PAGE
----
The False Claims Act and the Virginia Taxpayers Against Fraud Act also permit whistleblowers to receive a share of between fifteen and twenty-five percent of any recovery.
The resolution in this matter was the result of a coordinated effort by the U.S. Attorney’s Office for the Eastern District of Virginia and the Virginia Office of the Attorney General’s Medicaid Fraud Control Unit. The matter was investigated by Assistant U.S. Attorney Robert McIntosh, former Assistant Attorney General Jessica McKenzie, and Assistant Attorneys General Airen Adamonis, Ray Bowman, and Megan Winfield.
Related court documents and information from the civil lawsuit are on PACER by searching for Case No. 3:16-cv-653.
A copy of this press release may be found on the website of the U.S. Attorney’s Office for the Eastern District of Virginia.
The civil claims settled by this agreement are allegations only; there has been no determination of civil liability.

Governor Northam Encourages Virginians to Celebrate Hispanic and Latino Heritage Month

Month proclaimed in recognition of contributions of Hispanic and Latino Virginians

RICHMOND—Governor Ralph Northam today proclaimed September 15 to October 15 as Hispanic and Latino Heritage Month.

“As we mark 53 years of commemorating National Hispanic and Latino Heritage Month, Pam and I encourage all Virginians to join us in celebrating the important history and enduring contributions of the Hispanic and Latino community throughout Virginia and our country. They enrich our communities by sharing their vibrant culture and heritage.

“Throughout this month, we honor and celebrate the hard work and dedication of our Hispanic and Latino men and women who have contributed greatly to the success of our Commonwealth. Hispanic and Latino Virginians continue to make great strides in public office and civil rights issues, supporting the fight for justice and equality for all, and successfully advocating for the historic passage of language access and of protections for all immigrants regardless of citizenship status.

“We acknowledge their deep-rooted history and foundation in our country and in our Commonwealth. We highlight their leadership in business and education, and their service in the fight against COVID-19 as healthcare and frontline workers. We recognize the dedication of our public servants as teachers and government employees. We commend the service of Hispanic and Latino men and women in the military protecting our democracy and freedom.

“The stories of Hispanic and Latino people are woven into the fabric of our communities. I invite all Virginians to participate in virtual and other safe celebrations of Hispanic and Latino heritage taking place in communities around the Commonwealth. Hispanic and Latino history is Virginia’s history.”

The text of Governor Northam’s Hispanic and Latino Heritage Month proclamation can be found here in English and here in Spanish.

Governor and First Lady Northam shared a video message with Virginians during Hispanic and Latino Heritage Month. Watch the video here.

Elective Surgery and Clinic Update

South Hill, VA (9/13/21) – Effective immediately, VCU Health Community Memorial Hospital (VCU Health CMH) is making changes to non-urgent, elective appointments to safely continue caring for patients during an increase in COVID-19 cases in our region. Urgent and emergency surgeries will continue on an as-needed basis.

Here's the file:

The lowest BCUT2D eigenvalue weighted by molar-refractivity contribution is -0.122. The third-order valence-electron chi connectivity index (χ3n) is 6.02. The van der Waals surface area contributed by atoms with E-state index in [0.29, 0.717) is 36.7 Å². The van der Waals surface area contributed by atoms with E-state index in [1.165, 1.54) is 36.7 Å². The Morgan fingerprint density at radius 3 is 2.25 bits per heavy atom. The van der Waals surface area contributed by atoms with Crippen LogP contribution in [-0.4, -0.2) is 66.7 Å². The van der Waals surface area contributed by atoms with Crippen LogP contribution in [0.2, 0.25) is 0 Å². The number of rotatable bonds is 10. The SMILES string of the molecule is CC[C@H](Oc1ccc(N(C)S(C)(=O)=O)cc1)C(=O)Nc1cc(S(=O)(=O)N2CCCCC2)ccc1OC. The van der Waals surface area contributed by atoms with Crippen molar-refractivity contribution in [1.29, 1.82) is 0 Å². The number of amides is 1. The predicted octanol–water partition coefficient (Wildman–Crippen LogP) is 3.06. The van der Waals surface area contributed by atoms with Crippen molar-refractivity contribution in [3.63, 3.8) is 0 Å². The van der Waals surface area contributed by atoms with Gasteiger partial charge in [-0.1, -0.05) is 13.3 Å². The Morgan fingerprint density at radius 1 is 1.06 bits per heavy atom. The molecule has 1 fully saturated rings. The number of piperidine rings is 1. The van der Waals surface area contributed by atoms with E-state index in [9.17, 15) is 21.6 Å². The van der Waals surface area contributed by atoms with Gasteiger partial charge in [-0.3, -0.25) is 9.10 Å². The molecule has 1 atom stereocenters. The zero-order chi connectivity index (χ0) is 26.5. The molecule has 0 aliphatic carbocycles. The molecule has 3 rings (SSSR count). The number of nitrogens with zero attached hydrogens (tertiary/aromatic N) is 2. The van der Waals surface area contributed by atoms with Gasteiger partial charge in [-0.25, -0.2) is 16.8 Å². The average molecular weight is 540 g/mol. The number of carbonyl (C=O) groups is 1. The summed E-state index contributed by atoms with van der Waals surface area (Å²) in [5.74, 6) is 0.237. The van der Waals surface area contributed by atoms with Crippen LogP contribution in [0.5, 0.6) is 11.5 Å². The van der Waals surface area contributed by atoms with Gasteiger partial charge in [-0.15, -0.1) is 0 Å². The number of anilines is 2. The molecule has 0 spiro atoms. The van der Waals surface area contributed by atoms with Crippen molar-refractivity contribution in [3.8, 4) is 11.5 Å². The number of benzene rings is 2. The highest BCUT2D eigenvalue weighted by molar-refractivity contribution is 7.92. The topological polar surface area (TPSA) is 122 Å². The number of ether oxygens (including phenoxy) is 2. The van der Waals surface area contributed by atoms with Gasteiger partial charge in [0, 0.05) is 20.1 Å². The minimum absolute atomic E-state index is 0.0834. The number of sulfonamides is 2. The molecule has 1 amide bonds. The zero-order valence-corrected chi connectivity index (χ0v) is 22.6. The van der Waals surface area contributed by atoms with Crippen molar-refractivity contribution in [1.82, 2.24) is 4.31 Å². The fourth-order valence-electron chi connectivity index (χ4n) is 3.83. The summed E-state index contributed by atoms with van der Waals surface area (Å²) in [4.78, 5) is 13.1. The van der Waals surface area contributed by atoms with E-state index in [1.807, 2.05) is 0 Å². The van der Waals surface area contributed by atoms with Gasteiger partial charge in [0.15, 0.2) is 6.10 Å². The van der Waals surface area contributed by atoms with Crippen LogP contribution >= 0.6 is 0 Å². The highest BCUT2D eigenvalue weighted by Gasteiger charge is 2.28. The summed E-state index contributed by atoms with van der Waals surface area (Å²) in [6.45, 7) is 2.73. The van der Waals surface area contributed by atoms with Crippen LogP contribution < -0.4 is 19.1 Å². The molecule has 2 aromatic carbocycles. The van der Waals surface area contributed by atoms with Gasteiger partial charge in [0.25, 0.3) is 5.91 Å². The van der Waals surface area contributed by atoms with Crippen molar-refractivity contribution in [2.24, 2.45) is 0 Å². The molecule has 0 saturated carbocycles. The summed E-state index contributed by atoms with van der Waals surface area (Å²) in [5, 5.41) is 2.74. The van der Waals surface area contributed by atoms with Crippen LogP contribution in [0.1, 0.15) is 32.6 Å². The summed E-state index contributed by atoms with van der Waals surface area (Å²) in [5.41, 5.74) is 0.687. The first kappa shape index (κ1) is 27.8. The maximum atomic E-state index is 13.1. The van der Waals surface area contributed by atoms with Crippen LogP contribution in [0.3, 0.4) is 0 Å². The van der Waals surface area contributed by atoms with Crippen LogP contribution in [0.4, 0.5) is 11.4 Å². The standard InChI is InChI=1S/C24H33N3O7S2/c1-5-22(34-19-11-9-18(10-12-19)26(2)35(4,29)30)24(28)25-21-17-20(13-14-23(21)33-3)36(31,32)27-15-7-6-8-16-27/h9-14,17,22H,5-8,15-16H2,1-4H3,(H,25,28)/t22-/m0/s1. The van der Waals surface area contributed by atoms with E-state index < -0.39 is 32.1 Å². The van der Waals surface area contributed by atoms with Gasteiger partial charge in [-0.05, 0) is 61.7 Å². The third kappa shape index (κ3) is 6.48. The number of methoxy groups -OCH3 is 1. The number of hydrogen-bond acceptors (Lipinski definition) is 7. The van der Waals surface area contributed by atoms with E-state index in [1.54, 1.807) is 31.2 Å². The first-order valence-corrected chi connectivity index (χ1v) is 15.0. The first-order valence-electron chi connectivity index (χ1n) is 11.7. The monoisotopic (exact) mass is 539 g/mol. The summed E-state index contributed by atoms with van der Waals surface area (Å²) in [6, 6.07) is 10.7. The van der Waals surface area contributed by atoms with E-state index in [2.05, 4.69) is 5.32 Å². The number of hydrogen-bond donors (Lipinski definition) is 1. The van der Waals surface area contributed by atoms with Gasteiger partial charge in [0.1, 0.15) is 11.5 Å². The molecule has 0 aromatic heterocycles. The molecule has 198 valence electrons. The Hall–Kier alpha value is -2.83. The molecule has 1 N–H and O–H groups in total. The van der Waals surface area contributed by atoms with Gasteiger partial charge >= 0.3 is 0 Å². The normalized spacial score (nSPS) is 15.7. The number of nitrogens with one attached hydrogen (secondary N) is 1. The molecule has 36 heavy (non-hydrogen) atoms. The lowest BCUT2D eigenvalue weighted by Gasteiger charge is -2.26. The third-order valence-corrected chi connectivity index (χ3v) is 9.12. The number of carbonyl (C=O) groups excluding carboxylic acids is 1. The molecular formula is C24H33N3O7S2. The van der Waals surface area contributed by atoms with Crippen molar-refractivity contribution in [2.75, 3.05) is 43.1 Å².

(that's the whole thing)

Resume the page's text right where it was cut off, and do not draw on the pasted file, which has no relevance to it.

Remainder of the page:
To increase staffing in areas of high need, we are postponing most elective surgeries until further notice. We are currently contacting patients who are impacted. In addition, we are moving existing, routine face-to-face clinic appointments to telehealth visits by phone or video where appropriate. We are taking this step to increase our ability to care for those with emergency medical needs.

For questions related to an upcoming appointment, or to schedule a telehealth appointment, established patients can call their VCU Health CMH provider at (434) 584-2273. Telehealth appointments may require copayments and will be billed accordingly.

We are monitoring the COVID-19 situation in our area, and will adapt our flexible surge plans, which have served us well throughout the pandemic, as needed. This time is no different. These plans are in place to aid in our ability to provide the safest, highest-quality care to all our patients.

“We want our patients to continue to have access to safe, high-quality health care,” said Ikenna Ibe, M.D., who serves as vice president of medical affairs and chief medical officer at VCU Health CMH. “Telehealth provides a safe, convenient option to care for our patients from the comfort of their own home.”

Once a telehealth appointment has been scheduled, patients will receive a link via email which logs them in and connects them to their health care provider. This type of appointment requires the patient to use a device with internet or data connectivity and a camera. That can include any smartphone, tablet, and most laptop computers.

Our adult on-demand urgent clinic is available without an appointment from 8 a.m. to 11 p.m., daily. To sign up and start a visit, simply download the VCU Health Anywhere app.

Safety remains our top priority, which currently includes visitor limitations to reduce the number of people in our environment. Inpatients are allowed one visitor per patient per day between 8 a.m. and 8 p.m. All visitors entering the hospital and C.A.R.E. Building will be screened for signs and symptoms related to COVID-19.

Please continue to practice social distancing by maintaining at least six feet of distance between people, washing hands often and wearing masks. The most effective tool to combat COVID-19 is to get vaccinated.

Take Advantage of Early Voting in 2021!


Dear Editor:

This letter is written to my fellow citizens of Emporia and Greensville as a STRONG reminder from the Emporia-Greensville Democratic Committee!

GO VOTE!!!  The November General Election is Tuesday, November 2, 2021.

Here’s your 3-minute WARNING!!!

First day of In-Person Voting at your local Registrar’s Office (Weekdays Only):

Begins Friday, September 17, 2021.